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The GOP Volley

The GOP fires back at the Pa Dems.

Rep. Sam Smith (R-Jefferson County), the state House Republican Leader made the following statement regarding a note sent to Democrat House members today from Rep. Tom Caltagirone (D-Berks County) stating his intention to vote for Rep. John Perzel (R-Phila.) for Speaker of the House.

 

“Rep. Caltagirone is looking for reform in how the legislature does business. House Republicans are prepared to make reforms, not just “look” at reforms. Rep. Caltagirone’s support will give us the opportunity to lead Pennsylvania in the direction our constituents are looking for.

 

“The message from the past election cycle is clear, we understand that message and we are thankful that Rep. Caltagirone is willing to give us a chance to do just that – enact true reforms.

Yes, my eyes rolled too.

December 31, 2006 at 4:44 pm Comments (0)

Cowboys Lose

Yes!!!

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Eagles NFC East Champs!

December 31, 2006 at 4:25 pm Comments (0)

Castor/Weber Reaction

MontcoGOP.com, a messageboard unaffiliated with the MCRC has a bunch of reactions to the Castor/Weber ticket.

Good team. Easy to sell to the voters throughout Montco. Strong law enforcement background.

Here’s a comment on the Castor’s successor to the position of DA…

Bruce has trained Risa Ferman to be the next DA just as Mike Marino did for him. She is absolutely great for the party and the perfect choice. Bruce is not leaving the safety of the county to chance. Plus, she will be the first female DA in the county’s history, again thanks to her hard work and the training given her by Bruce. Everyone knows Bruce wanted to remain DA and has made this move for the good of the party. He obviously concluded that bringing the party together is more important than selfishly remaining DA when there is a great person to step into his shoes.

December 31, 2006 at 4:23 pm Comments (0)

Lions @ Cowboys

Despite my love / hate for the Eagles, my loathing for the Cowboys knows no bounds.

That pre-halftime touchdown pass to put the Lions up over the Cowboys (20-14) was sweet.

December 31, 2006 at 2:31 pm Comments (0)

2007 Predictions

I hate these things; they put yourself on the record and in a year predictions you forgot about are bandied about to show what an idiot you are.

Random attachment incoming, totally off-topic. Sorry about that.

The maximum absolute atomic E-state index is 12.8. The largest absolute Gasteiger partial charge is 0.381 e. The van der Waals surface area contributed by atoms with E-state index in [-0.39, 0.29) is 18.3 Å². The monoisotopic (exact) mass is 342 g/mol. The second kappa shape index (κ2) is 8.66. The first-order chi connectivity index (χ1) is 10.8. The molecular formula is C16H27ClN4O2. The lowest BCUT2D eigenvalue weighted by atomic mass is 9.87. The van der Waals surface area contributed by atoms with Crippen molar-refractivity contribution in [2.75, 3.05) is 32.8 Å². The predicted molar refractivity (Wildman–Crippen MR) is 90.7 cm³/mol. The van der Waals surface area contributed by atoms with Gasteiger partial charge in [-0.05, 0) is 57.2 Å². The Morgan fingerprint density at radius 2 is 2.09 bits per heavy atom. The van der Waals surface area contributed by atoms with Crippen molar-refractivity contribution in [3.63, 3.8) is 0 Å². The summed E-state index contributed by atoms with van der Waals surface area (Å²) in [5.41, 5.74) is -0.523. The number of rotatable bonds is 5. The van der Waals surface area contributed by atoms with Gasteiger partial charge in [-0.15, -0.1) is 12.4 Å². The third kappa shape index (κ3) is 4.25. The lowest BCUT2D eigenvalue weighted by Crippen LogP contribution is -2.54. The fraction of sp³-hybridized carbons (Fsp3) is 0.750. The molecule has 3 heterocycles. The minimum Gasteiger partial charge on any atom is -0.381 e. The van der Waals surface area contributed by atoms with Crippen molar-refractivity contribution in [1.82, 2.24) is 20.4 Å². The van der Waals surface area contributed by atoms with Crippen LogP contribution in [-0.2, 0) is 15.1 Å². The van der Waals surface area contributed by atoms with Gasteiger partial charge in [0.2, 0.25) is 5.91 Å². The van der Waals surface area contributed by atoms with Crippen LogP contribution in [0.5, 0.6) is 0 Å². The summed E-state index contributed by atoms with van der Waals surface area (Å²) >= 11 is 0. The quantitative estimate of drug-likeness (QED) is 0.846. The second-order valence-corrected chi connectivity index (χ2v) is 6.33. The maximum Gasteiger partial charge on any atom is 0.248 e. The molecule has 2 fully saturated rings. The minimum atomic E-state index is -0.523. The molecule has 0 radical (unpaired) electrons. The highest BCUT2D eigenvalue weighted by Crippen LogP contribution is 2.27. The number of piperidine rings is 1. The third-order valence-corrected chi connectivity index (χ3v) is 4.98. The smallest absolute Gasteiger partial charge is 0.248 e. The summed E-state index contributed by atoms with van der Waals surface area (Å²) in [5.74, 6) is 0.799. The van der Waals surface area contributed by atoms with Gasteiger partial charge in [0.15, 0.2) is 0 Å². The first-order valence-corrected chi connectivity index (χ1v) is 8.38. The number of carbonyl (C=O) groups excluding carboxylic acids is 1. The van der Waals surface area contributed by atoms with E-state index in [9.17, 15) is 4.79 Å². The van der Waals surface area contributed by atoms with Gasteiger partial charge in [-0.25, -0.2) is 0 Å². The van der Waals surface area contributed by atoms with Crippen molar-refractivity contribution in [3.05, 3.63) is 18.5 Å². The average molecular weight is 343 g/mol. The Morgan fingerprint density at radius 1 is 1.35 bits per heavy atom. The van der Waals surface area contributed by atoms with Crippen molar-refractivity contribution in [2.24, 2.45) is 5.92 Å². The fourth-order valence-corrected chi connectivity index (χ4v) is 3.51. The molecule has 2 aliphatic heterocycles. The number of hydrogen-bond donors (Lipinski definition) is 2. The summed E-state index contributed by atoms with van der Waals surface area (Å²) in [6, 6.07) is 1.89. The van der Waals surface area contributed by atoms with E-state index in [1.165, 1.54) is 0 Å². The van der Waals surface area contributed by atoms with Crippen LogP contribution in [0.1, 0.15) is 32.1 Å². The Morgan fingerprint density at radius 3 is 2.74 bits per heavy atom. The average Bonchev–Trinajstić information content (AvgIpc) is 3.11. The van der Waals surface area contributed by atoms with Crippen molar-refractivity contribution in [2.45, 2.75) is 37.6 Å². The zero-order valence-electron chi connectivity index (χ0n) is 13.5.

With that in mind here we go!

In Sports:

  • Bill Cowher will not be the Steelers head coach the coach will be Ken Wisenhunt, the current Offensive coordinator. The Steelers will make a return to the playoffs.
  • The Pittsburgh Penguins will get a new arena; municipal elections are a coming.
  • Notre Dame will march into happy valley and kick Penn State’s….tail!
  • And my most ambitious prediction; the Pirates will still suck.

In PA Politics:

  • No matter who wins the speakership of the PA House(I’m not touching that one) it will not matter, the speaker wil be wounded and without a strong leg to stand on. The center of power in the legislature will shift over to the Senate. Whether Scarnati and Pileggi, who hasn’t impressed me thus far, can run with the ball is yet to be seen.
  • Judicial elections will go for the GOP because of its superior turnout program. Some members of the party who like the status quo will try to interpret this as a confirmation of the status quo instead of the fact that it will be a low turnout election which highlights the vaunted 72 hour program.
  • Luke Bernstein, new ED for the state GOP party, will go a long way to heal the rift that has been exposed since the payraise. 
  • Rendell will get most of what he wants in the budget. Without strong opposition in the house and a rookie team in the Senate he will have the stronger hand in negotiations.
  • PA Conservatives will realize that they need another issue besides the payraise. Whether they act on this realization will largely determine the effectiveness of the movement in the next few election cycles.

National Politics:

  • Hillary Clinton will do everything in her power to do one of two things: separate herself from Nancy Pelosi if she trips up or use Pelosi’s successes to highlight that a woman can lead. Whether she likes it or not her fate is largely tied to Pelosi’s first few months. If America can get used to a strong woman as a leader her fortunes rise.
  • Barack Hussein Obama will fizzle. Whether he fizzles soon enough for another viable candidate, besides Edwards, to enter is not known. Right now his presence in the race is sucking up the air and making viable candidates think twice about their fundraising capability in a race with two superstars.
  •  Giuliani will defy conventional wisdom and not run for president. Giuliani’s support will swing to Romney making him the frontrunner to McCain.
  • Justice Stevens will step down from the US Supreme Court. The President will nominate a sitting senator to continue the pro-life trend of the court and get him through the Senate. That Senator will be either John Cornyn, a close ally of the president, judiciary committee member, and Texas Senator, or the ‘Susan Lucci’ of Supreme Court Nominations Orrin Hatch of Utah.  
  • Bobby Casey will be a lackluster Senator, big surprise.

People to Watch:

  • Joe Scarnati- He could surprise people. He is much more socially and fiscally conservative than Jubs was.